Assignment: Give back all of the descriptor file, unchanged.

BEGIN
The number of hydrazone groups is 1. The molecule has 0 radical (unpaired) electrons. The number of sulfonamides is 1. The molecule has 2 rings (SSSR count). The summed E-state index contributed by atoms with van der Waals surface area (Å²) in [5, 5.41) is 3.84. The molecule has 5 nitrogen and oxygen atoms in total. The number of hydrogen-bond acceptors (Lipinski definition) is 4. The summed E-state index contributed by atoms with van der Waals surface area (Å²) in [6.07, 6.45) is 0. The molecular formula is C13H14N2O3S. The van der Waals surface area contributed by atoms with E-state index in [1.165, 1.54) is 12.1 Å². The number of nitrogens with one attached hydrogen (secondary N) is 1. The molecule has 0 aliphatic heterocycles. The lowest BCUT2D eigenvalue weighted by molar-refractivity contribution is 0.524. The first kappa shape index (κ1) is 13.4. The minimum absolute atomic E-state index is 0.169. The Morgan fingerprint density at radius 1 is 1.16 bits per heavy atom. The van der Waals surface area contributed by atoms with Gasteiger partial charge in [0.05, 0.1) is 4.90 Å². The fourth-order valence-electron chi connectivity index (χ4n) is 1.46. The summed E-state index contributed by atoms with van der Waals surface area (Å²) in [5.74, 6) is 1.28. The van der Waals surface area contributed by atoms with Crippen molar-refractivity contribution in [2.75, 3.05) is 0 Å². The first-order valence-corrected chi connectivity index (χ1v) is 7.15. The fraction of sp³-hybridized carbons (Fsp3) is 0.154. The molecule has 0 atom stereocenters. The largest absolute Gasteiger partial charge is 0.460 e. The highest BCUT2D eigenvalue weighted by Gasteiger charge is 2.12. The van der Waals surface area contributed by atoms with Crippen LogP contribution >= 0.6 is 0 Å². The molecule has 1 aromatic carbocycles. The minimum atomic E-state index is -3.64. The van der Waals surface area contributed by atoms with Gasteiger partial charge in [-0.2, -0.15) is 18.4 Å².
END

The number of hydrazone groups is 1. The molecule has 0 radical (unpaired) electrons. The number of sulfonamides is 1. The molecule has 2 rings (SSSR count). The summed E-state index contributed by atoms with van der Waals surface area (Å²) in [5, 5.41) is 3.84. The molecule has 5 nitrogen and oxygen atoms in total. The number of hydrogen-bond acceptors (Lipinski definition) is 4. The summed E-state index contributed by atoms with van der Waals surface area (Å²) in [6.07, 6.45) is 0. The molecular formula is C13H14N2O3S. The van der Waals surface area contributed by atoms with E-state index in [1.165, 1.54) is 12.1 Å². The number of nitrogens with one attached hydrogen (secondary N) is 1. The molecule has 0 aliphatic heterocycles. The lowest BCUT2D eigenvalue weighted by molar-refractivity contribution is 0.524. The first kappa shape index (κ1) is 13.4. The minimum absolute atomic E-state index is 0.169. The Morgan fingerprint density at radius 1 is 1.16 bits per heavy atom. The van der Waals surface area contributed by atoms with Gasteiger partial charge in [0.05, 0.1) is 4.90 Å². The fourth-order valence-electron chi connectivity index (χ4n) is 1.46. The summed E-state index contributed by atoms with van der Waals surface area (Å²) in [5.74, 6) is 1.28. The van der Waals surface area contributed by atoms with Crippen molar-refractivity contribution in [2.75, 3.05) is 0 Å². The first-order valence-corrected chi connectivity index (χ1v) is 7.15. The fraction of sp³-hybridized carbons (Fsp3) is 0.154. The molecule has 0 atom stereocenters. The largest absolute Gasteiger partial charge is 0.460 e. The highest BCUT2D eigenvalue weighted by Gasteiger charge is 2.12. The van der Waals surface area contributed by atoms with Crippen LogP contribution >= 0.6 is 0 Å². The molecule has 1 aromatic carbocycles. The minimum atomic E-state index is -3.64. The van der Waals surface area contributed by atoms with Gasteiger partial charge in [-0.2, -0.15) is 18.4 Å².